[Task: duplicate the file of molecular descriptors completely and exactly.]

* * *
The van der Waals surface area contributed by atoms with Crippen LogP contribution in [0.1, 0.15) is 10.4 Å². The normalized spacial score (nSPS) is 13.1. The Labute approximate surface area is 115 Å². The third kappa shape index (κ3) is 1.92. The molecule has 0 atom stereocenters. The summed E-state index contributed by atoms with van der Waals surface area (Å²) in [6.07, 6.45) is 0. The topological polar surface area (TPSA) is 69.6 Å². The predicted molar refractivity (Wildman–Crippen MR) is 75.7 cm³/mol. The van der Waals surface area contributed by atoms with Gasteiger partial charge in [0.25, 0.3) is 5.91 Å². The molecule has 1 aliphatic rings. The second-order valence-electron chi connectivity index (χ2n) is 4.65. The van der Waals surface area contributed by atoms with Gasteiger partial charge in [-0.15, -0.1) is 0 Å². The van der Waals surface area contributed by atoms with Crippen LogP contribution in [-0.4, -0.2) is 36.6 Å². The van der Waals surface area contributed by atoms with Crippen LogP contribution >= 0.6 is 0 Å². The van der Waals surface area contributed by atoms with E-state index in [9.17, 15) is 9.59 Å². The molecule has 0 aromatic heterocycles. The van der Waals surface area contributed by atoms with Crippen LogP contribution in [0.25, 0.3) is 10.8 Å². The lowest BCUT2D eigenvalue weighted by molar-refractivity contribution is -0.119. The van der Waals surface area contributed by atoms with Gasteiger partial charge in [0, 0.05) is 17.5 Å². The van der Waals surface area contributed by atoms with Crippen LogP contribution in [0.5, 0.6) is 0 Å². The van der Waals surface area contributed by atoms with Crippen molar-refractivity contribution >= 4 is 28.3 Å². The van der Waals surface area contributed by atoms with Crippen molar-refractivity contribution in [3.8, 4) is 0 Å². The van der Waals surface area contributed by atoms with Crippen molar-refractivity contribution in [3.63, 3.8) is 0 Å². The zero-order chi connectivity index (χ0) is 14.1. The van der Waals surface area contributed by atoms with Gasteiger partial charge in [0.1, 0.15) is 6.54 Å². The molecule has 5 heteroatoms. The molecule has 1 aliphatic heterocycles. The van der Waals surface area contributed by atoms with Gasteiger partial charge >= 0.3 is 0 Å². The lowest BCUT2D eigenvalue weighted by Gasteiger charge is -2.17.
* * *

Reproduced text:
The van der Waals surface area contributed by atoms with Crippen LogP contribution in [0.1, 0.15) is 10.4 Å². The normalized spacial score (nSPS) is 13.1. The Labute approximate surface area is 115 Å². The third kappa shape index (κ3) is 1.92. The molecule has 0 atom stereocenters. The summed E-state index contributed by atoms with van der Waals surface area (Å²) in [6.07, 6.45) is 0. The topological polar surface area (TPSA) is 69.6 Å². The predicted molar refractivity (Wildman–Crippen MR) is 75.7 cm³/mol. The van der Waals surface area contributed by atoms with Gasteiger partial charge in [0.25, 0.3) is 5.91 Å². The molecule has 1 aliphatic rings. The second-order valence-electron chi connectivity index (χ2n) is 4.65. The van der Waals surface area contributed by atoms with Gasteiger partial charge in [-0.15, -0.1) is 0 Å². The van der Waals surface area contributed by atoms with Crippen LogP contribution in [-0.4, -0.2) is 36.6 Å². The van der Waals surface area contributed by atoms with Crippen LogP contribution >= 0.6 is 0 Å². The van der Waals surface area contributed by atoms with E-state index in [9.17, 15) is 9.59 Å². The molecule has 0 aromatic heterocycles. The van der Waals surface area contributed by atoms with Crippen LogP contribution in [0.25, 0.3) is 10.8 Å². The lowest BCUT2D eigenvalue weighted by molar-refractivity contribution is -0.119. The van der Waals surface area contributed by atoms with Gasteiger partial charge in [0, 0.05) is 17.5 Å². The van der Waals surface area contributed by atoms with Crippen LogP contribution in [0.5, 0.6) is 0 Å². The van der Waals surface area contributed by atoms with Crippen molar-refractivity contribution >= 4 is 28.3 Å². The van der Waals surface area contributed by atoms with Crippen molar-refractivity contribution in [3.8, 4) is 0 Å². The van der Waals surface area contributed by atoms with Crippen molar-refractivity contribution in [3.63, 3.8) is 0 Å². The zero-order chi connectivity index (χ0) is 14.1. The van der Waals surface area contributed by atoms with Gasteiger partial charge in [0.1, 0.15) is 6.54 Å². The molecule has 5 heteroatoms. The molecule has 1 aliphatic heterocycles. The van der Waals surface area contributed by atoms with Gasteiger partial charge >= 0.3 is 0 Å². The lowest BCUT2D eigenvalue weighted by Gasteiger charge is -2.17.